But the story doesn't end there.
On June 11, 1776 Haudenosaunee "forest diplomats" attended a Continental Congress in Philadelphia. Congress President John Hancock welcomed them as "brothers", recognizing the long and friendly dialog between colonials and Haudenosaunee on freedom, law, democracy, and government.
The Onondaga chief who led the Haudenosaunee ambassadors bestowed on John Hancock the name "Karandawan", meaning "Great Tree." For decades Iroquois had counseled colonists in the Art of Union, urging them to unite.
Three weeks later, the Declaration of Independence was signed, and a new democracy was born.
Thus, Tree of Peace became a symbol of an emerging United States government. White Pine became the Liberty Tree displayed on colonial flags. Eagle-that-sees-far became the American Eagle, still a symbol of American government. In the Peacemaker Legend five arrows were bundled together to represent the strength through unity. Today, on the U.S. Great Seal, the American Eagle clutches a bundle of thirteen arrows, representing the original colonies. American government was patterned after the Haudenosaunee, where all people—both women and men—are represented and control their government.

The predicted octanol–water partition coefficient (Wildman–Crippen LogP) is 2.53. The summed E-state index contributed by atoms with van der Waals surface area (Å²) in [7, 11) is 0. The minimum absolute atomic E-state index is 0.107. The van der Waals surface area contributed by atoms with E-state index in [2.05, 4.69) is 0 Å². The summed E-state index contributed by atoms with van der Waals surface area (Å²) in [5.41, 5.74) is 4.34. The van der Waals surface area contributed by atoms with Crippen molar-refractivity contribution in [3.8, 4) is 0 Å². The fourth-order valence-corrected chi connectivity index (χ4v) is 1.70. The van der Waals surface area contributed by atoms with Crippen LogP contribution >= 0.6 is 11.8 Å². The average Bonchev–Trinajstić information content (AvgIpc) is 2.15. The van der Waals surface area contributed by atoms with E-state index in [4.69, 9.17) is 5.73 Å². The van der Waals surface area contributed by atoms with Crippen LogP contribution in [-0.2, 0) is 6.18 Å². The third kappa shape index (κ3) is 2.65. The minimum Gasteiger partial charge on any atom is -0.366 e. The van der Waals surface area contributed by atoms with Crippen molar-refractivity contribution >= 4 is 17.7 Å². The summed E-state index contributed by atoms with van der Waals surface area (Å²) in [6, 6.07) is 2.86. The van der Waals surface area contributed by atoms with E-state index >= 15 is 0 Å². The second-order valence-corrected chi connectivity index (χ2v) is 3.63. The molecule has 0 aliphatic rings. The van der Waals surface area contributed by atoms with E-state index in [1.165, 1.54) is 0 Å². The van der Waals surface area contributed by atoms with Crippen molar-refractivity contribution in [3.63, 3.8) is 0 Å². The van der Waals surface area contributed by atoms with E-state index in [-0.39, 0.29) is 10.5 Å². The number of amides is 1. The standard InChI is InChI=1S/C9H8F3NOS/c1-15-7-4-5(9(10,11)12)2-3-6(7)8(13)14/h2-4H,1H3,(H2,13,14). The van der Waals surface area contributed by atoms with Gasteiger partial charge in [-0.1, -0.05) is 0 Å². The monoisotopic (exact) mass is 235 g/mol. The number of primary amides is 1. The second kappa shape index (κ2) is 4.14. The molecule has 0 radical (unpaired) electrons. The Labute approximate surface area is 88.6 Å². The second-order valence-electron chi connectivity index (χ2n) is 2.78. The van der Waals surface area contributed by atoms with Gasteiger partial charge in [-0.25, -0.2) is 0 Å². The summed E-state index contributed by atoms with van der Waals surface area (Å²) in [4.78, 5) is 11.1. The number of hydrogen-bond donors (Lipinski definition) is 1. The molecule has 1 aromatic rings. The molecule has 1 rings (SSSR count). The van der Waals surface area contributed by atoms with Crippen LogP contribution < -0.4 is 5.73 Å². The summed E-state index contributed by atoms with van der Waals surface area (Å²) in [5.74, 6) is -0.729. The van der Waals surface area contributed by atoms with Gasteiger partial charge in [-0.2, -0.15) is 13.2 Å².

As Tree of Peace, the White Pine is a unique symbol of government rooted in the Natural World, not human cleverness or power. Like the Old World's Christ and Mohammed, Peacemaker was a New World spiritual messenger come to fulfill a Divine Plan.
As White Pine roots in the Earth, the Great Peace expresses a view that Law and Government are expressions of natural order. To the Haudenosaunee, Peace is Law—they use the same word for both concepts. Peace is also religion—marriage of spirituality with politics, Righteousness and Justice. It's no abstract idea, but a way of life based on wisdom, graciousness and respect for Mother Earth and "all our relations."
September 17, 1987, over 200 people gathered at the Washington, DC Mall to plant a Tree of Peace, led by Leon Shenandoah, Chief of the Confederacy, and Chief Oren Lyons of Onondaga Nation. Mohawk Nation Chief Jake Swamp placed an arrowhead, symbol of the weapons of war, under the tree, explaining, "If we have feelings of war among us, we must take them out and bury them. If we have feelings of greed, we must take them out and bury them. Feelings of mistrust must be buried so we can start to create the atmosphere of peace for future generations."